May 01, 2017

GraphQL SDL — Schema Definition Language

nikolasburk
Nikolas Burk
@nikolasburk
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GraphQL has its own language to write GraphQL Schemas: The GraphQL Schema Definition Language (SDL). SDL is simple and intuitive to use while being extremely powerful and expressive.

What is a GraphQL Schema Definition?

A GraphQL Schema Definition is the most concise way to specify a GraphQL schema. The syntax is well-defined and are part of the official GraphQL specification. Schema Definitions are sometimes referred to as IDL (Interface Definition Language) or SDL (Schema Definition Language).

The GraphQL schema for a blogging app could be specified like this:

type Post {
  id: String!
  title: String!
  publishedAt: DateTime!
  likes: Int! @default(value: 0)
  blog: Blog @relation(name: "Posts")
}

type Blog {
  id: String!
  name: String!
  description: String
  posts: [Post!]! @relation(name: "Posts")
}

The main components of a schema definition are the types and their fields. Additional information can be provided as custom directives like the @default value specified for the likes field.

Type

A type has a name and can implement one or more interfaces:

type Post implements Item {
  # ...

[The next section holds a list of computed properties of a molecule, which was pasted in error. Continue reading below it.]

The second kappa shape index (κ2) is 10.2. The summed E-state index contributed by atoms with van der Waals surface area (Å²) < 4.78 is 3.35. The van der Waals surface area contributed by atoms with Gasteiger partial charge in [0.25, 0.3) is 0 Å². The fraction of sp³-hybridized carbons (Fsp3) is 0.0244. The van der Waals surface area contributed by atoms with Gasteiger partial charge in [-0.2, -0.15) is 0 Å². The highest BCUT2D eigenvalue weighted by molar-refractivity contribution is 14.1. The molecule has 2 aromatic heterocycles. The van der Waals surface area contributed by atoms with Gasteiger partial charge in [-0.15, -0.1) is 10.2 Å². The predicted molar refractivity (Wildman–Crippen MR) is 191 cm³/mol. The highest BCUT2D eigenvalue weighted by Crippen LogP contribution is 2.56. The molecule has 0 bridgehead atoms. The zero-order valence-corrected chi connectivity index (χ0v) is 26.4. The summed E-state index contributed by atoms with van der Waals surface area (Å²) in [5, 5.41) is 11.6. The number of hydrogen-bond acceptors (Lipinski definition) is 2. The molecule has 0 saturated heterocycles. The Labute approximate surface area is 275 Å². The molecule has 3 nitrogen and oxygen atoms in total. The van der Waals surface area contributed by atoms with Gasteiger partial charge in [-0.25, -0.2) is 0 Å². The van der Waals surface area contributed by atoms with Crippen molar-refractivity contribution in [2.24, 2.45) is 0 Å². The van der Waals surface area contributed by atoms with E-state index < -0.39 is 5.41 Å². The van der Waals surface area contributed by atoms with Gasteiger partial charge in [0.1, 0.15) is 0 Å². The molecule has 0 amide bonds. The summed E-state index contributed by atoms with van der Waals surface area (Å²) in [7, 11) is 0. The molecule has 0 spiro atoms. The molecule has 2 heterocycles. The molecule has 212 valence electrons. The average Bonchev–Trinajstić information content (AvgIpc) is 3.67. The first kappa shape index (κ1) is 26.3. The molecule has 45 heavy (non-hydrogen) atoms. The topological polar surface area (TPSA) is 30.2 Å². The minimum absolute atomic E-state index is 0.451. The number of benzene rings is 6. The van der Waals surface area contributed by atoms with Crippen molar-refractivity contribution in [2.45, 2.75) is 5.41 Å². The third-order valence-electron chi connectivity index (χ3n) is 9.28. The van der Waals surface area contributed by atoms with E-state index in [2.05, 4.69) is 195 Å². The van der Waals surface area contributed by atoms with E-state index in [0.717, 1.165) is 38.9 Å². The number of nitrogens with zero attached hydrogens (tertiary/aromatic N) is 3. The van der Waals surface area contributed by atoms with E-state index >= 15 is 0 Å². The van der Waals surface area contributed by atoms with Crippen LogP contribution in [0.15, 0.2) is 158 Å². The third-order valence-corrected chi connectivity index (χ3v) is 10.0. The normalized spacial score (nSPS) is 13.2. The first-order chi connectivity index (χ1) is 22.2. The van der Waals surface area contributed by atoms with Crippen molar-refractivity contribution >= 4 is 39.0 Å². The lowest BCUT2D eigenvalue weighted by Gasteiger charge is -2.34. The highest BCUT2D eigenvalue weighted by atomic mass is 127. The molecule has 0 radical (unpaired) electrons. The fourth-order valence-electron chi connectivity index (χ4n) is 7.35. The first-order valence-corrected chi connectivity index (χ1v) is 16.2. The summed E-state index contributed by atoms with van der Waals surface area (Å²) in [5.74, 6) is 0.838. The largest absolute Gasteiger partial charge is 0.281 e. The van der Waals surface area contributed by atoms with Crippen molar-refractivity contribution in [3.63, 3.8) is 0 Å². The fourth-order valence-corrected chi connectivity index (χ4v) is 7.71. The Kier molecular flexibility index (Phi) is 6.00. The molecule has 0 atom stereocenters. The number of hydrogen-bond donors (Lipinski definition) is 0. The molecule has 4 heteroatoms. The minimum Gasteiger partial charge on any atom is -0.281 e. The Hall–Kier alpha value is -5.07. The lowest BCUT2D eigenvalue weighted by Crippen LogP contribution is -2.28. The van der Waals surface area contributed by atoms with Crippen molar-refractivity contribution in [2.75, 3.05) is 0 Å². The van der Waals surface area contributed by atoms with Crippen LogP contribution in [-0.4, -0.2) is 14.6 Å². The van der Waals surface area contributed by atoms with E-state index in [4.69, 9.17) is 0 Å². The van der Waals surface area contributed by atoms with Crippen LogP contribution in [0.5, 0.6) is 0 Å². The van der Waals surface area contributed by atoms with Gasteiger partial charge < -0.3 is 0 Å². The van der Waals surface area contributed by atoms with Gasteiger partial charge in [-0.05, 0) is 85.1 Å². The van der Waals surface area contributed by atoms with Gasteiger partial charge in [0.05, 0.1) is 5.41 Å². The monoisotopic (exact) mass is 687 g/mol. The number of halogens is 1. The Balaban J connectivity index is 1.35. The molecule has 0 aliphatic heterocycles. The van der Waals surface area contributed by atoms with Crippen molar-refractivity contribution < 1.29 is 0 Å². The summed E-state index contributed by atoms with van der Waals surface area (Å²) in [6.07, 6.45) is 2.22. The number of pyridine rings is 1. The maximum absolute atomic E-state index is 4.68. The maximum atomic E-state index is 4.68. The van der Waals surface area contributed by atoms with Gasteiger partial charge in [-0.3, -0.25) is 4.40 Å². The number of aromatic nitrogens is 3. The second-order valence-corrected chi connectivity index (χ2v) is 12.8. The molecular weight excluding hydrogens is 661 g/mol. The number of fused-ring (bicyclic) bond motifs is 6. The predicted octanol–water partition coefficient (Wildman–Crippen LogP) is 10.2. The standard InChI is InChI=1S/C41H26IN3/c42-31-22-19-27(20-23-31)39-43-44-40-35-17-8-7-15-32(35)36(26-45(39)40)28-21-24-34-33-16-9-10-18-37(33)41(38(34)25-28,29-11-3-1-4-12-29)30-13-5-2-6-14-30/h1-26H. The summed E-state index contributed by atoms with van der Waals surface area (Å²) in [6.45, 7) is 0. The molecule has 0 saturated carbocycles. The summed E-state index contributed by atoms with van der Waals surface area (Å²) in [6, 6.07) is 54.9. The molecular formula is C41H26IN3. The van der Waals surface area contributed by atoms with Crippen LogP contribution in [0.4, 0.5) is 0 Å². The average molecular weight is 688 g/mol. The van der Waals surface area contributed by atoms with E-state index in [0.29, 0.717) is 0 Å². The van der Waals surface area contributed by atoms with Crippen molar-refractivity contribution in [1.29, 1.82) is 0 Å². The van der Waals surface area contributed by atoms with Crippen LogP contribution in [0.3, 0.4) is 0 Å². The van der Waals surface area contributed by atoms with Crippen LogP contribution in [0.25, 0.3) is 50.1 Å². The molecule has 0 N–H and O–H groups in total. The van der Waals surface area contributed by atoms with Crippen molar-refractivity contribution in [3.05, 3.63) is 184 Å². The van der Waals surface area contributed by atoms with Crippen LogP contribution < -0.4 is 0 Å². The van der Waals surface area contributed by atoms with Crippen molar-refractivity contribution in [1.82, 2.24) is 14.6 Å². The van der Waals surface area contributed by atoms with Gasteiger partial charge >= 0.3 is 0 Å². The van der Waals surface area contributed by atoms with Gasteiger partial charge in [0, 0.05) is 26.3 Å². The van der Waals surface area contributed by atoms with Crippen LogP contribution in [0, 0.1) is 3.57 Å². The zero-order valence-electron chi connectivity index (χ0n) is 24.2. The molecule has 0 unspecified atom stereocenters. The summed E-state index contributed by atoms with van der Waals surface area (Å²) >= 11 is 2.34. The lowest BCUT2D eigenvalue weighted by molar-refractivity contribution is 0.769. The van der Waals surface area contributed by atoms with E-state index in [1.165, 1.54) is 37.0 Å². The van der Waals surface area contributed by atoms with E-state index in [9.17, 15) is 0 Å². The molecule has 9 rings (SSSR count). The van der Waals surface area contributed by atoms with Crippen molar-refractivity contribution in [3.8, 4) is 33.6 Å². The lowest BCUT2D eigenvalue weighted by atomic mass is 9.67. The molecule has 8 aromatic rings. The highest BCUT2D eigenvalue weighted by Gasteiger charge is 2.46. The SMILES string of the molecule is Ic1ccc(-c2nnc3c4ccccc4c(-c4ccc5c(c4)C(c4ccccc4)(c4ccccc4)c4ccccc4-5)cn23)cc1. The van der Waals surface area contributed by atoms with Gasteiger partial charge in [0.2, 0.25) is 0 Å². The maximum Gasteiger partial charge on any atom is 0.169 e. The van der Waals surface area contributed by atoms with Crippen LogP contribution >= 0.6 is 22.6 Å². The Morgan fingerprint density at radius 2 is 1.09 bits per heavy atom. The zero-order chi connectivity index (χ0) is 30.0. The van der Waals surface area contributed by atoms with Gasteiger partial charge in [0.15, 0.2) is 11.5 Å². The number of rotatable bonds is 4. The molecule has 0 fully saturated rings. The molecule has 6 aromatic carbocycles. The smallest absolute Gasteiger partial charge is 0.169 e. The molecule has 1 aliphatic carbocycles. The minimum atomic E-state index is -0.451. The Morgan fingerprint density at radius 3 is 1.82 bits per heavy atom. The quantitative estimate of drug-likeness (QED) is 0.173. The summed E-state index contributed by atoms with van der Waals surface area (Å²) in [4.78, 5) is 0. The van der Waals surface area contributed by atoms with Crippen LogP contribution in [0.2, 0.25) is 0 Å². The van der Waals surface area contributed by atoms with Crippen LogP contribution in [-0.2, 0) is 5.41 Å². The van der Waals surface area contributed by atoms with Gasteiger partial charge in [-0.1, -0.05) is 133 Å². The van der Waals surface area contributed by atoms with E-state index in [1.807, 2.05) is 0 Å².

}

Field

A field has a name and a type:

age: Int

The GraphQL spec defines some built-in scalar values but more can be defined by a concrete implementation. The built in scalar types are:

  • Int
  • Float
  • String
  • Boolean
  • ID

In addition to scalar types, a field can use any other type defined in the schema definition.

Non-nullable fields are denoted by an exclamation mark:

age: Int!

Lists are denoted by square brackets:

names: [String!]

Enum

An enum is a scalar value that has a specified set of possible values:

enum Category {
  PROGRAMMING_LANGUAGES
  API_DESIGN
}

Interface

In GraphQL an interface is a list of fields. A GraphQL type must have the same fields as all the interfaces it implements and all interface fields must be of the same type.

interface Item {
  title: String!
}

Schema directive

A directive allows you to attach arbitrary information to any other schema definition element. Directives are always placed behind the element they describe:

name: String! @defaultValue(value: "new blogpost")

Directives don’t have intrinsic meaning. Each GraphQL implementation can define their own custom directives that add new functionality.

GraphQL specifies built-in skip and include directives that can be used to include or exclude specific fields in queries, but these aren't used in the schema language.